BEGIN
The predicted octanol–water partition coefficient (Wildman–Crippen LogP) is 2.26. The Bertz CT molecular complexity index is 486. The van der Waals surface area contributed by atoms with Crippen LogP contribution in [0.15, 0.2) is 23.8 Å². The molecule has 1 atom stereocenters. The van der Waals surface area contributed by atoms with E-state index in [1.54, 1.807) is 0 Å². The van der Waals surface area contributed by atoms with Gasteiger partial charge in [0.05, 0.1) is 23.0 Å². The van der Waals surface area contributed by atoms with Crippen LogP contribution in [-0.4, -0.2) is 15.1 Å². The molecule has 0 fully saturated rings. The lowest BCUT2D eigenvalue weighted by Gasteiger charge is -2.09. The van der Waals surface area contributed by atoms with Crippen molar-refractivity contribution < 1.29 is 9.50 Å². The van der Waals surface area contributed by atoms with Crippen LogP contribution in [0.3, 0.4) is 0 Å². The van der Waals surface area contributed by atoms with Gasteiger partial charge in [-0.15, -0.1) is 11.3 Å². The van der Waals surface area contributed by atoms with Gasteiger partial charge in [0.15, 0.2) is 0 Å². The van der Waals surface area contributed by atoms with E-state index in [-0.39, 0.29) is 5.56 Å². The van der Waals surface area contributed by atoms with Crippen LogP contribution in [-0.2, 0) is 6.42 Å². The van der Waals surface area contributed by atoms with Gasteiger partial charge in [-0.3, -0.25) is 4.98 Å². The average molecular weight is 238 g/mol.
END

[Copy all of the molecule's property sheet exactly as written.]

The predicted octanol–water partition coefficient (Wildman–Crippen LogP) is 2.26. The Bertz CT molecular complexity index is 486. The van der Waals surface area contributed by atoms with Crippen LogP contribution in [0.15, 0.2) is 23.8 Å². The molecule has 1 atom stereocenters. The van der Waals surface area contributed by atoms with E-state index in [1.54, 1.807) is 0 Å². The van der Waals surface area contributed by atoms with Gasteiger partial charge in [0.05, 0.1) is 23.0 Å². The van der Waals surface area contributed by atoms with Crippen LogP contribution in [-0.4, -0.2) is 15.1 Å². The molecule has 0 fully saturated rings. The lowest BCUT2D eigenvalue weighted by Gasteiger charge is -2.09. The van der Waals surface area contributed by atoms with Crippen molar-refractivity contribution < 1.29 is 9.50 Å². The van der Waals surface area contributed by atoms with Crippen LogP contribution in [0.3, 0.4) is 0 Å². The van der Waals surface area contributed by atoms with Gasteiger partial charge in [-0.15, -0.1) is 11.3 Å². The van der Waals surface area contributed by atoms with Gasteiger partial charge in [0.15, 0.2) is 0 Å². The van der Waals surface area contributed by atoms with E-state index in [-0.39, 0.29) is 5.56 Å². The van der Waals surface area contributed by atoms with Crippen LogP contribution in [-0.2, 0) is 6.42 Å². The van der Waals surface area contributed by atoms with Gasteiger partial charge in [-0.3, -0.25) is 4.98 Å². The average molecular weight is 238 g/mol.